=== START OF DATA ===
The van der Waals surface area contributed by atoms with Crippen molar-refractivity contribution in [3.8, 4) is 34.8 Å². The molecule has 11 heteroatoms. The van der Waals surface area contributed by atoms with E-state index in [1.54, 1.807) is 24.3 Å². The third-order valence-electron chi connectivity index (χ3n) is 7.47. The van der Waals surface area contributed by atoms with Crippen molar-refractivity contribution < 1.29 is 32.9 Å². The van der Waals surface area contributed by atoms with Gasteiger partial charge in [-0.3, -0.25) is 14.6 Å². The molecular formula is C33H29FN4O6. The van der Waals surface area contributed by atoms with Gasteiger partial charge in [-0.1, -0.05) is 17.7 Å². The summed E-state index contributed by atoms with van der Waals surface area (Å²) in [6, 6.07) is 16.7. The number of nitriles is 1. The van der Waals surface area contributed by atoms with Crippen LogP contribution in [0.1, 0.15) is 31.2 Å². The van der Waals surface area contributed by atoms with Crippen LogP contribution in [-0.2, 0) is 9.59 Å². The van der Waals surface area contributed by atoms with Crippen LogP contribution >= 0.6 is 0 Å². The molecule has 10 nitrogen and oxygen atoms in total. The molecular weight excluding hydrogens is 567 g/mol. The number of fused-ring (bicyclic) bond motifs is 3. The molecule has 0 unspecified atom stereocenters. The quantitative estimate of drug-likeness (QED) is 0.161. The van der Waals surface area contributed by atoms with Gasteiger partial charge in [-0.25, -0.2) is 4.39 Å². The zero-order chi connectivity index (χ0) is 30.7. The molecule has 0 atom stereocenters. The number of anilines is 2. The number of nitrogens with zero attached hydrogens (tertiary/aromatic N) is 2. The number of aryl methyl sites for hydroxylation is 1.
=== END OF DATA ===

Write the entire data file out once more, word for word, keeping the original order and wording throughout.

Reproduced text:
The van der Waals surface area contributed by atoms with Crippen molar-refractivity contribution in [3.8, 4) is 34.8 Å². The molecule has 11 heteroatoms. The van der Waals surface area contributed by atoms with E-state index in [1.54, 1.807) is 24.3 Å². The third-order valence-electron chi connectivity index (χ3n) is 7.47. The van der Waals surface area contributed by atoms with Crippen molar-refractivity contribution < 1.29 is 32.9 Å². The van der Waals surface area contributed by atoms with Gasteiger partial charge in [-0.3, -0.25) is 14.6 Å². The molecular formula is C33H29FN4O6. The van der Waals surface area contributed by atoms with Gasteiger partial charge in [-0.1, -0.05) is 17.7 Å². The summed E-state index contributed by atoms with van der Waals surface area (Å²) in [6, 6.07) is 16.7. The number of nitriles is 1. The van der Waals surface area contributed by atoms with Crippen LogP contribution in [0.1, 0.15) is 31.2 Å². The van der Waals surface area contributed by atoms with Crippen LogP contribution in [-0.2, 0) is 9.59 Å². The van der Waals surface area contributed by atoms with Crippen LogP contribution >= 0.6 is 0 Å². The molecule has 10 nitrogen and oxygen atoms in total. The molecular weight excluding hydrogens is 567 g/mol. The number of fused-ring (bicyclic) bond motifs is 3. The molecule has 0 unspecified atom stereocenters. The quantitative estimate of drug-likeness (QED) is 0.161. The van der Waals surface area contributed by atoms with Gasteiger partial charge in [-0.25, -0.2) is 4.39 Å². The zero-order chi connectivity index (χ0) is 30.7. The molecule has 0 atom stereocenters. The number of anilines is 2. The number of nitrogens with zero attached hydrogens (tertiary/aromatic N) is 2. The number of aryl methyl sites for hydroxylation is 1.